03 March 2010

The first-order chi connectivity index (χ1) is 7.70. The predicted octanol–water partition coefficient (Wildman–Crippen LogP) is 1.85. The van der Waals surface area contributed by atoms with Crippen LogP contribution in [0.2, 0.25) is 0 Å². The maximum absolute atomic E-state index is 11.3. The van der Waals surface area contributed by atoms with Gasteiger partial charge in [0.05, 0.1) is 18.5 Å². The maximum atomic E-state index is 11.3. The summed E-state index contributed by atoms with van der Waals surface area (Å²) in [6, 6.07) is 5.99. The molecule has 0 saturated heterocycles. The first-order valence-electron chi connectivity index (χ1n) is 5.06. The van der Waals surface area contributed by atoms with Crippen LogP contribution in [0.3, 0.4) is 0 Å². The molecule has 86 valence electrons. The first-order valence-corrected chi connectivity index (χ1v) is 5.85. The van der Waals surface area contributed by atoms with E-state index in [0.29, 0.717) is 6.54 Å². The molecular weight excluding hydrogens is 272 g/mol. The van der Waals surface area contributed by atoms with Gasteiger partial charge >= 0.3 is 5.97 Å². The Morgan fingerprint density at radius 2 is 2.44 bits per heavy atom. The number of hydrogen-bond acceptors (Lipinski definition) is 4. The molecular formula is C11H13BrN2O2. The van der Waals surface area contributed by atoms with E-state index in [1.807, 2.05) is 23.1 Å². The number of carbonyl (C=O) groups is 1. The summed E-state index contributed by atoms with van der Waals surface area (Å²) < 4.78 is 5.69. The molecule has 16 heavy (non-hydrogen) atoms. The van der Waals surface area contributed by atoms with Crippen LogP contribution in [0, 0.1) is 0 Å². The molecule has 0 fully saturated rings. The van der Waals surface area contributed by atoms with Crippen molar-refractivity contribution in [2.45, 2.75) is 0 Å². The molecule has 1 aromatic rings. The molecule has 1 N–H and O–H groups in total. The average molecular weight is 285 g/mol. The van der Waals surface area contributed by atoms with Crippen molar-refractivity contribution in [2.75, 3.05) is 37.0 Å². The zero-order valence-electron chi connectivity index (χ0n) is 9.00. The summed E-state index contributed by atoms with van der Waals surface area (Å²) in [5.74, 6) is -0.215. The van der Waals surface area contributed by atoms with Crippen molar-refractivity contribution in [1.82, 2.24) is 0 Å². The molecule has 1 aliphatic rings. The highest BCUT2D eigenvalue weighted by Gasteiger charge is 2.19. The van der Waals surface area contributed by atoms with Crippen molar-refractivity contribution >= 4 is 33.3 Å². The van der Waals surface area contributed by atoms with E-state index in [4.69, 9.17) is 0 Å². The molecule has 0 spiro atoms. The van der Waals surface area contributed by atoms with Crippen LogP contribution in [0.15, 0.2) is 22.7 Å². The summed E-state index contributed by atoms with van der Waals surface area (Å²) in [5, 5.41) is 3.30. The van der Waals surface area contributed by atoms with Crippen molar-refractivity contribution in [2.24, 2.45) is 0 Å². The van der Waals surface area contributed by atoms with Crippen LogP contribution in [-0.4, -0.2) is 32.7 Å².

Is there such a thing as a language that developed in such isolation that it may be considered a "pure" language and, therefore, its literature may not be describable in terms of multilingual literary criticism? The most obvious example of an isolated language is Japanese, which has, in fact, been called a "language isolate," even if it doesn't appear in Ethnologue's list of such languages. As W. David Marx points out, however, "the most accepted theory of recent years points towards a connection to Korean and the inclusion of both languages in the Altaic family of languages: Turkic, Mongolian, and Tungusic (Manchu)." It will be extremely difficult in practice, but in theory, multilingual criticism can still uncover various cultural substrata even in the relatively "pure" context of Japanese writing.